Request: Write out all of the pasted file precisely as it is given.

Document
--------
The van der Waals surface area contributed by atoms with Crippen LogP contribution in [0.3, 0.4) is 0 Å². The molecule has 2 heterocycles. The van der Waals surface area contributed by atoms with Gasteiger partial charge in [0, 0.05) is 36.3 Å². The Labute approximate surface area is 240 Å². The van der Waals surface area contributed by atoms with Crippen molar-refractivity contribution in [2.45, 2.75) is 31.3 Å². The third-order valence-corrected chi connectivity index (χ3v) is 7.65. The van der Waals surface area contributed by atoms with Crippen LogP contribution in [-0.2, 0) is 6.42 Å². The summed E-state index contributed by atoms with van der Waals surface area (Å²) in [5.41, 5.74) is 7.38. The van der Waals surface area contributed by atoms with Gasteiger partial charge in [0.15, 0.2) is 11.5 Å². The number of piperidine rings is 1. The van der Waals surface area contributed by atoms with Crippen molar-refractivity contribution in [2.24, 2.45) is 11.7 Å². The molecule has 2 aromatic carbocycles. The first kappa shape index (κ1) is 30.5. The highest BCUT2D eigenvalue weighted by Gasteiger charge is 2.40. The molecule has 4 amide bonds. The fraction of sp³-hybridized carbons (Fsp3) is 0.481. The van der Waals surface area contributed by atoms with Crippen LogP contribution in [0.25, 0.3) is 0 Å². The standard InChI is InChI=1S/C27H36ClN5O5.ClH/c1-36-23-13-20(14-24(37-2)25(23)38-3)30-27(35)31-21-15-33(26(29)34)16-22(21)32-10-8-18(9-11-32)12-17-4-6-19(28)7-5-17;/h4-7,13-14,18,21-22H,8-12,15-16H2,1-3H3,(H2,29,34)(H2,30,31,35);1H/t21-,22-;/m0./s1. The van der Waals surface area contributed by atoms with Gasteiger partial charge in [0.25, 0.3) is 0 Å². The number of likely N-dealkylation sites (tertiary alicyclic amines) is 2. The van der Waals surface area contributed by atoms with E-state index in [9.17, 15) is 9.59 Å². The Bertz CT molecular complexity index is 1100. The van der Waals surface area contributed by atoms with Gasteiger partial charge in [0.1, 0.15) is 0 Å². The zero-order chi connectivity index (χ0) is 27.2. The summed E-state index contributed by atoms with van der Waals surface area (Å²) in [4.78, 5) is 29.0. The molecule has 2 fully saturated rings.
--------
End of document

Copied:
The van der Waals surface area contributed by atoms with Crippen LogP contribution in [0.3, 0.4) is 0 Å². The molecule has 2 heterocycles. The van der Waals surface area contributed by atoms with Gasteiger partial charge in [0, 0.05) is 36.3 Å². The Labute approximate surface area is 240 Å². The van der Waals surface area contributed by atoms with Crippen molar-refractivity contribution in [2.45, 2.75) is 31.3 Å². The third-order valence-corrected chi connectivity index (χ3v) is 7.65. The van der Waals surface area contributed by atoms with Crippen LogP contribution in [-0.2, 0) is 6.42 Å². The summed E-state index contributed by atoms with van der Waals surface area (Å²) in [5.41, 5.74) is 7.38. The van der Waals surface area contributed by atoms with Gasteiger partial charge in [0.15, 0.2) is 11.5 Å². The number of piperidine rings is 1. The van der Waals surface area contributed by atoms with Crippen molar-refractivity contribution in [2.24, 2.45) is 11.7 Å². The molecule has 2 aromatic carbocycles. The first kappa shape index (κ1) is 30.5. The highest BCUT2D eigenvalue weighted by Gasteiger charge is 2.40. The molecule has 4 amide bonds. The fraction of sp³-hybridized carbons (Fsp3) is 0.481. The van der Waals surface area contributed by atoms with Crippen LogP contribution in [0.25, 0.3) is 0 Å². The standard InChI is InChI=1S/C27H36ClN5O5.ClH/c1-36-23-13-20(14-24(37-2)25(23)38-3)30-27(35)31-21-15-33(26(29)34)16-22(21)32-10-8-18(9-11-32)12-17-4-6-19(28)7-5-17;/h4-7,13-14,18,21-22H,8-12,15-16H2,1-3H3,(H2,29,34)(H2,30,31,35);1H/t21-,22-;/m0./s1. The van der Waals surface area contributed by atoms with Gasteiger partial charge in [0.25, 0.3) is 0 Å². The number of likely N-dealkylation sites (tertiary alicyclic amines) is 2. The van der Waals surface area contributed by atoms with E-state index in [9.17, 15) is 9.59 Å². The Bertz CT molecular complexity index is 1100. The van der Waals surface area contributed by atoms with Gasteiger partial charge in [0.1, 0.15) is 0 Å². The zero-order chi connectivity index (χ0) is 27.2. The summed E-state index contributed by atoms with van der Waals surface area (Å²) in [4.78, 5) is 29.0. The molecule has 2 fully saturated rings.